Volume 10, Issue 1 - January/February 2008
Is the National Windshield Repair Association (NWRA) jumping on the green-movement bandwagon by launching a campaign designed to tout the environmental benefits of repair? Is the repair community full of a bunch of long-haired tree-hugging hippies who sip lattés and donate to Green Peace? How can an industry that surrounds a product that uses petroleum have the nerve to claim to be environmentally friendly?
Simple. The repair of laminated glass, especially automotive glass, is by its very nature an environmentally friendly action. It is a fact. We are just merely saying so.
Our mission is to promote repair as the first option. In a world where cities are banning plastic bags and bottled water, most people do not know that laminated glass cannot be recycled.
The repair industry has been doing its part to preserve our planet for decades by repairing damaged windshields instead of sending them to landfills. More than a few companies within the repair community have been promoting the environmental strengths of repair for years.
With growing concerns over the use of our natural resources and the current and future condition of our environment it makes good sense for NWRA to formulate a plan to increase the public’s knowledge of the environmental impact of replacing automotive glass that can be repaired. Therefore the NWRA has developed and released its Green Initiative, Global Repair, earlier this month at the Annual Fall Conference. The goal of the initiative is to provide members of the association with the tools they need to educate their current, future and prospective customers that by repairing a non-recyclable windshield instead of replacing it they are not only saving themselves time and money, but they are contributing to the well-being of their environment.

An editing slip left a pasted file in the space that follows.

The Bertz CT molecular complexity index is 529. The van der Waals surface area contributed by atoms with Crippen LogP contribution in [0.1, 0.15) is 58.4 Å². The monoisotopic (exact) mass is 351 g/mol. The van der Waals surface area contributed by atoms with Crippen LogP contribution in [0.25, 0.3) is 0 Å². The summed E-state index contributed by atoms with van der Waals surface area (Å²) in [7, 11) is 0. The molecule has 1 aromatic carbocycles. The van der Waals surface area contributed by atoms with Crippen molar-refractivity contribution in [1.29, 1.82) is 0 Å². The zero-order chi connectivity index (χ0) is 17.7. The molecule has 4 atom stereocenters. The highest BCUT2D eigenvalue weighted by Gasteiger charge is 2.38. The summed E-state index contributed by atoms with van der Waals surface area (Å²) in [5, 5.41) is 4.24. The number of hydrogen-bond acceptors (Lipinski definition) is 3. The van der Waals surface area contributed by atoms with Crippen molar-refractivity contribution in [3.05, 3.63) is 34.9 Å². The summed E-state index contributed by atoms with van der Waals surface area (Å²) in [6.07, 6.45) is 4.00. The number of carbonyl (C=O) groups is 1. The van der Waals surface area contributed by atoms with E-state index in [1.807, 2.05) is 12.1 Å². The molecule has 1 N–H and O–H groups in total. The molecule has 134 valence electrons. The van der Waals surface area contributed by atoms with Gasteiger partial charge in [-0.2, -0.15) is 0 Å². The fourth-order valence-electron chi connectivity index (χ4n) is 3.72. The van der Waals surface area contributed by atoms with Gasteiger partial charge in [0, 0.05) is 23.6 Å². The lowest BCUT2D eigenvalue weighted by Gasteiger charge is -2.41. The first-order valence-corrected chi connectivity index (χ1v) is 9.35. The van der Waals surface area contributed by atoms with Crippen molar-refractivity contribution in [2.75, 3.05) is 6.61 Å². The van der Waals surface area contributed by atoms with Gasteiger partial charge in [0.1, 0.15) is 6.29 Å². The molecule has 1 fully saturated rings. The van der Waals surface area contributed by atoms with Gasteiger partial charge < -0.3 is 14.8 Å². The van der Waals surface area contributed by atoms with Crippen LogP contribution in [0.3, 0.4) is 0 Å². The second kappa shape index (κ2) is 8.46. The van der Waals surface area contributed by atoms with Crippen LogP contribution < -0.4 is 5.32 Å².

The future national campaign will be an ongoing three-year effort by the members of the NWRA. The program will target the glass and auto insurance industries as well as consumers. The association also will hold several national and international forums designed to bring these three groups together in an educational setting designed to promote repair.
The association has produced the literature and marketing tools necessary to inform the current automobile owning public of the environmental impact of replacing repairable non-recyclable automotive glass. Among these tools are consumer brochures, radio and print ads and a teacher kit that can be incorporated into any public/private school environmental education program.
Our objective is not only public education about repair benefits but to increase the number of repairs done nationally. We will do this by equating repair with a healthy environment.
Paul Syfko is president of Glass Medic America in Westergate, Ohio, and serves as president of the National Windshield Repair Association (NWRA). Mr. Syfko’s opinions are solely his own and not necessarily those of this magazine.